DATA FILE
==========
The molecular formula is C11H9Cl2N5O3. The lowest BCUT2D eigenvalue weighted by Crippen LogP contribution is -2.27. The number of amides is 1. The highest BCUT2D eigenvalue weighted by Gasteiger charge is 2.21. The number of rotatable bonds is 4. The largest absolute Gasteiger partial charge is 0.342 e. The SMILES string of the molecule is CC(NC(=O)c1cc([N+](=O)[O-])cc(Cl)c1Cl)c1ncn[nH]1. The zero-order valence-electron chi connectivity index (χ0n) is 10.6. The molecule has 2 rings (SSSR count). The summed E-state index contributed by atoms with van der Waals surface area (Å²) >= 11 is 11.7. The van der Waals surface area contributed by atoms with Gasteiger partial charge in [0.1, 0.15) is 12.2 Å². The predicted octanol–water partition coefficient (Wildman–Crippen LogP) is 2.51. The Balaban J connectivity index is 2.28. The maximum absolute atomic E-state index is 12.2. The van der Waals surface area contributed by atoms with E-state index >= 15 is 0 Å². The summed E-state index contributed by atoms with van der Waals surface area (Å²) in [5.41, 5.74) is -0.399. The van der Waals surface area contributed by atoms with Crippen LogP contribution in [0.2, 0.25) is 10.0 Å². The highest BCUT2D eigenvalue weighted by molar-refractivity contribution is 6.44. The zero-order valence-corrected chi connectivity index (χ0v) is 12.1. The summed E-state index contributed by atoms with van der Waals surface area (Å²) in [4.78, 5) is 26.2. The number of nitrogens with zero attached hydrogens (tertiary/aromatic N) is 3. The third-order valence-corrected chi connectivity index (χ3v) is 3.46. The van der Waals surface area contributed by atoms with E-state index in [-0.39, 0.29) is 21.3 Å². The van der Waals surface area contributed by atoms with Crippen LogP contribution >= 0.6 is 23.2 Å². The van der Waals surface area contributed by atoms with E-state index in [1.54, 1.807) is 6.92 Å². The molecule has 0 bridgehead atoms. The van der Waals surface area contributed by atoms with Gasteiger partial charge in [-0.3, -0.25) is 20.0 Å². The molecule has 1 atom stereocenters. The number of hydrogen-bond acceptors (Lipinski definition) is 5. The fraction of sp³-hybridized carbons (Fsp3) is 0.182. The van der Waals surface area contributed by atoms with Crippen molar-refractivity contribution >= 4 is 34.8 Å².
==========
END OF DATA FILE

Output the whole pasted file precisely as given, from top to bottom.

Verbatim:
The molecular formula is C11H9Cl2N5O3. The lowest BCUT2D eigenvalue weighted by Crippen LogP contribution is -2.27. The number of amides is 1. The highest BCUT2D eigenvalue weighted by Gasteiger charge is 2.21. The number of rotatable bonds is 4. The largest absolute Gasteiger partial charge is 0.342 e. The SMILES string of the molecule is CC(NC(=O)c1cc([N+](=O)[O-])cc(Cl)c1Cl)c1ncn[nH]1. The zero-order valence-electron chi connectivity index (χ0n) is 10.6. The molecule has 2 rings (SSSR count). The summed E-state index contributed by atoms with van der Waals surface area (Å²) >= 11 is 11.7. The van der Waals surface area contributed by atoms with Gasteiger partial charge in [0.1, 0.15) is 12.2 Å². The predicted octanol–water partition coefficient (Wildman–Crippen LogP) is 2.51. The Balaban J connectivity index is 2.28. The maximum absolute atomic E-state index is 12.2. The van der Waals surface area contributed by atoms with E-state index >= 15 is 0 Å². The summed E-state index contributed by atoms with van der Waals surface area (Å²) in [5.41, 5.74) is -0.399. The van der Waals surface area contributed by atoms with Crippen LogP contribution in [0.2, 0.25) is 10.0 Å². The highest BCUT2D eigenvalue weighted by molar-refractivity contribution is 6.44. The zero-order valence-corrected chi connectivity index (χ0v) is 12.1. The summed E-state index contributed by atoms with van der Waals surface area (Å²) in [4.78, 5) is 26.2. The number of nitrogens with zero attached hydrogens (tertiary/aromatic N) is 3. The third-order valence-corrected chi connectivity index (χ3v) is 3.46. The van der Waals surface area contributed by atoms with E-state index in [-0.39, 0.29) is 21.3 Å². The van der Waals surface area contributed by atoms with Crippen LogP contribution >= 0.6 is 23.2 Å². The van der Waals surface area contributed by atoms with E-state index in [1.54, 1.807) is 6.92 Å². The molecule has 0 bridgehead atoms. The van der Waals surface area contributed by atoms with Gasteiger partial charge in [-0.3, -0.25) is 20.0 Å². The molecule has 1 atom stereocenters. The number of hydrogen-bond acceptors (Lipinski definition) is 5. The fraction of sp³-hybridized carbons (Fsp3) is 0.182. The van der Waals surface area contributed by atoms with Crippen molar-refractivity contribution >= 4 is 34.8 Å².